But all of the far right’s rhetoric of national rights and justice, and appeals to the working class and rural poor, are shown for what they are by Hungary’s economic model. Al Jazeera has reported how European “companies expand operations in the country, thanks in part to low taxes and wages”, with the profits rolling into the hands of Orban and his friends.

However, Orban faces a problem. Free movement (and disgust at his regime) allows young Hungarians in particular to leave the country, creating a labour shortage. That’s why new laws, including what the opposition are dubbing a ‘slave law’, have been introduced to give employers more rights to demand workers work more overtime and calculate overtime payments up to three years after the work is done.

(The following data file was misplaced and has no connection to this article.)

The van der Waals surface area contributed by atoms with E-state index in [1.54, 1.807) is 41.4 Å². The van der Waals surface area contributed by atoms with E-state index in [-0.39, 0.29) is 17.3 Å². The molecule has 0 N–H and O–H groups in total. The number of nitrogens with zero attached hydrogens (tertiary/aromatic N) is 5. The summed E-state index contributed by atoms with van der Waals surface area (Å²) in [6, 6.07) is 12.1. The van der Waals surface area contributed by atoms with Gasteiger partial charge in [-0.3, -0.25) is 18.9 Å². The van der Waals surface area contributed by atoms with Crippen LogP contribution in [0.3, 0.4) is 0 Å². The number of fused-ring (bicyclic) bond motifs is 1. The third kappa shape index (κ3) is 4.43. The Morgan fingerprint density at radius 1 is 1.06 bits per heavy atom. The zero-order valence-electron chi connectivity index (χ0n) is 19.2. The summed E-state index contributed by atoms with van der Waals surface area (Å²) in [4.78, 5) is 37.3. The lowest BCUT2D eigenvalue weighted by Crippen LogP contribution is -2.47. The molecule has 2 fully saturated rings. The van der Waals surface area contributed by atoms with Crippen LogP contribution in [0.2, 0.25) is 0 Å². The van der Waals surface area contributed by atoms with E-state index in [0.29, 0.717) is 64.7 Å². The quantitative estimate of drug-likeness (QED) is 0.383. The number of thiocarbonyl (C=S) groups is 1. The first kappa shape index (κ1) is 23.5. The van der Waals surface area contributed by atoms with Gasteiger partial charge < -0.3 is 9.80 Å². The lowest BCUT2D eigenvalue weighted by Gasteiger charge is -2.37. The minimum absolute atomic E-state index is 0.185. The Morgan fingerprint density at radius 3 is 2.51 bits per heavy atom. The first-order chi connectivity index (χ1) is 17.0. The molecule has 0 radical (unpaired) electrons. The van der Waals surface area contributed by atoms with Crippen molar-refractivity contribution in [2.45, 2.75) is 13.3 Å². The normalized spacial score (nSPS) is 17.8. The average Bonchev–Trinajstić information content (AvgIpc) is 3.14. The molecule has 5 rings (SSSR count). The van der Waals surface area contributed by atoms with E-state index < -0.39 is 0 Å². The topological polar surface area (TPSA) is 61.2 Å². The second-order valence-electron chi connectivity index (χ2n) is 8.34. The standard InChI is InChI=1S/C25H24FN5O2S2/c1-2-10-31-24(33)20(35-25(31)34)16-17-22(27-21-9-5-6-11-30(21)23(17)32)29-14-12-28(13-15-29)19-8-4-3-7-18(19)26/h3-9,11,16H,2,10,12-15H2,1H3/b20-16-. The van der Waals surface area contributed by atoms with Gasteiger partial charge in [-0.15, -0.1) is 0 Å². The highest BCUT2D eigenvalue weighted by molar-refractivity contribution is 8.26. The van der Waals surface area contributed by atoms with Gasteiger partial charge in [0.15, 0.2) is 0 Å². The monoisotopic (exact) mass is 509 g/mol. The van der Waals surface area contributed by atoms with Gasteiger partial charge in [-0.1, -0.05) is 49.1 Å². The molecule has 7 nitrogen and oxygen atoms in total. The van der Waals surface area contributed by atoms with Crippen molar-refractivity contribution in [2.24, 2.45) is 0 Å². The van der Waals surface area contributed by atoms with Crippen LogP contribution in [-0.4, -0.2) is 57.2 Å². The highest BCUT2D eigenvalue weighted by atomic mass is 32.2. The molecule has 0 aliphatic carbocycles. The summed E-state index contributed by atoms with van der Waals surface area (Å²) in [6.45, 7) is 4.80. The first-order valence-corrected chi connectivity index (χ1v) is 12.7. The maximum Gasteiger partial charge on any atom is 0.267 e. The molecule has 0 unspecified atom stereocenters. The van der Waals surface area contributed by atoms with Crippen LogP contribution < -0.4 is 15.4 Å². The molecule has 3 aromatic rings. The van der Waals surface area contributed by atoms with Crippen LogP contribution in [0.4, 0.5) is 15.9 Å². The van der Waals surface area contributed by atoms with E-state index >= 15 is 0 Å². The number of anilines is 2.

The logic is a vicious cycle. European capital feeds financialisation and monopoly but also labour shortages, which the state makes good by cracking down on workers’ rights and political opposition, making market liberty and Orban’s ‘illiberal state’ two faces of the same coin.

The priorty of the EU – capital before rights

The EU Parliament has voted to take some form of punitive action against Hungary as a member state, giving Orban yet another of his prized opportunities to assert his brand of racialised Hungarian-European nationalism. In a excoriating speech he slammed the EU as attacking both his nation and the decadence of an EU that doesn’t know how to protect Europe’s borders from the threat of dangerous foreigners.